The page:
Friday, February 1, 2008
"Our Mutual Friend" by Charles Dickens
This past Christmas I finished "Our Mutual Friend" by Charles Dickens. I began reading it last February. Please don't get the impression that I am a slow reader or that I found the book to be a hard or boring read. The fact is that Dicken's style prevents the serious reader from speed reading through it. The time spent in Dicken's world is well worth it and when I finally finished the book, I was a little sorry I had left that world. Dickens paints a vast portrait of all classes of Victorian English society and how money can corrupt all those who seek it and all those who possess it. His satirical portrayal of the nouveau riche ( The Veneerings and the Podsnaps) and its merciless judgement towards those who fall from "respectability" is at once hilarious and condemning. The greed and shallowness of those gaining and flaunting their wealth reminds me of the Yuppies. Yet Dickens condemnation of this particular class does not prevent him from creating characters of wealth who readers can sympathize with. Nor does he exempt the poor from its examples of villains. Especially rememberable is Silas Wegg, the wicked one legged employee seeking a way to gain control of his masters fortune. Then there is Mr. and Mrs. Lammle, two con artists who trick each other into thinking the other was marrying into money. Once they realize their mutual deception, they employ their shared deviousness to bleed their rich acquaintances of their wealth. Their schemes bring them into the orbit of the money lender "Fascination Fledgeby" who becomes both their partner and secret foe. All these villains are portrayed with a mixture of cunning and potential murderous intent while at the same time exposing a bit of their common humanity. The only villain devoid of humor or sympathy is the psychopathic school teacher Bradley Headstone who shares his destiny with yet another villain, Rouge Riderhood. Throughout most of the book, these villains are scheming and maneuvering, waiting to make their move against their intended victims. That Dickens can keep the reader in suspense for such a length of time is one of the attributes of his greatness as a novelist. There are some critics of Dickens who dislike the way he plots the activities of his various villains. For much of the time, his wicked protagonists will be shown to plot with great humor, and then when their masks come off, then they can be quite violent and malevolent. But is this not the way it is in real life? Is not evil often cloaked in the garb of charm and good humor? This illustrates to me one of the benefits of using great literature to train the character of the young. If one is creative, one can use the examples of splendid but evil fictional villains to assist the young in seeing evil approaching them with a smile on its face. Of course not all of Dicken's characters are completely realistic. Yet Dickens was interested in creating portraits that conveyed a message that not only would readers never forget but whose portrayal would transform his readers for the better. The example of Scrooge comes to mind. Not all the characters in "Our Mutual Friend" remain constant throughout. The portrayal of Bella Wilfer, who begins as a self centered girl who seeks to marry money and then changes into someone better is masterfully done. The portrayal of her family contains much unforgettable humor concerning her affable father, her imperial-like mother and her hugely annoying sister. This book does contain one major disappointment, but I will not reveal the ending. But I will say it undermines the impact of Dicken's warning against the acquisition of great wealth. Also, there is much Victorian sentimentality that does not travel well into the twenty-first century. It is especially on display in the character of the Boffins, who figure significantly in the story. I could not wait till Dickens changed the focus from them to other characters, especially in the story's beginning. Yet once the focus did change, my interest was captivated again. Despite it faults, the reading experience is worth it. Dickens gave the impression that his characters were on a voyage and that I was on the ride with them, not knowing where I was being taken, and when the voyage was over, I was surprised where I had been. Most writers reach a peak of artistic creativity and then begin to decline. But not Dickens. In writing "Our Mutual Friend", his last completed novel, he showed himself to be a writer who continued to get better without any evidence of decline in his talents on the horizon. One caution. Instead of reading the book, you may be tempted to see the PBS version of the story. I advise you not to see it. All the humor was removed (Dickens without humor is dreary indeed) and many of the actors were not suited to their roles. Seeing this production before reading the story may discourage one from ever wanting to read any Dickens.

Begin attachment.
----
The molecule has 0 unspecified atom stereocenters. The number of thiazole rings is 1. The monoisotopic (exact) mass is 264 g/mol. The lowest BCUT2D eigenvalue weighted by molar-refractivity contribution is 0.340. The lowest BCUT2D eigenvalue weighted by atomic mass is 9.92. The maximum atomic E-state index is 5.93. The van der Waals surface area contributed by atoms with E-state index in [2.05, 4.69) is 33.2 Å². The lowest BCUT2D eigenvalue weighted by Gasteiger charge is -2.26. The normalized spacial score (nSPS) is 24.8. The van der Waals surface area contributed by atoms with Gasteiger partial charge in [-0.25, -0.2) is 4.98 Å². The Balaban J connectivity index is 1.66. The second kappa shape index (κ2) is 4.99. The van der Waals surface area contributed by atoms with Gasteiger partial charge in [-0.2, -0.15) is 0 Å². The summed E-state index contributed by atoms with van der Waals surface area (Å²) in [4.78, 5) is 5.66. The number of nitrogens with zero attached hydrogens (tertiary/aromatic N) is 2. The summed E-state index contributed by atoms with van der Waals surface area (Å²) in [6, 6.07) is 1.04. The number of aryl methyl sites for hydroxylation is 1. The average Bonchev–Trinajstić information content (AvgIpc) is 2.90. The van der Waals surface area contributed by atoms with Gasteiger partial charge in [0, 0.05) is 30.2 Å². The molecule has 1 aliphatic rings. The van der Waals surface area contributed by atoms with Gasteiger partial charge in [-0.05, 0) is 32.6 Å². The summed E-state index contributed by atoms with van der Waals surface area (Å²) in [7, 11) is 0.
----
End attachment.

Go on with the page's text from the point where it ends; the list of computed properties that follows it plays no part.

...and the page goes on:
Posted by Mr. Guthrie at 2:26 PM
Labels: Book Reviews, Charles Dickens, Literature
Subscribe to: Post Comments (Atom)
Post a Comment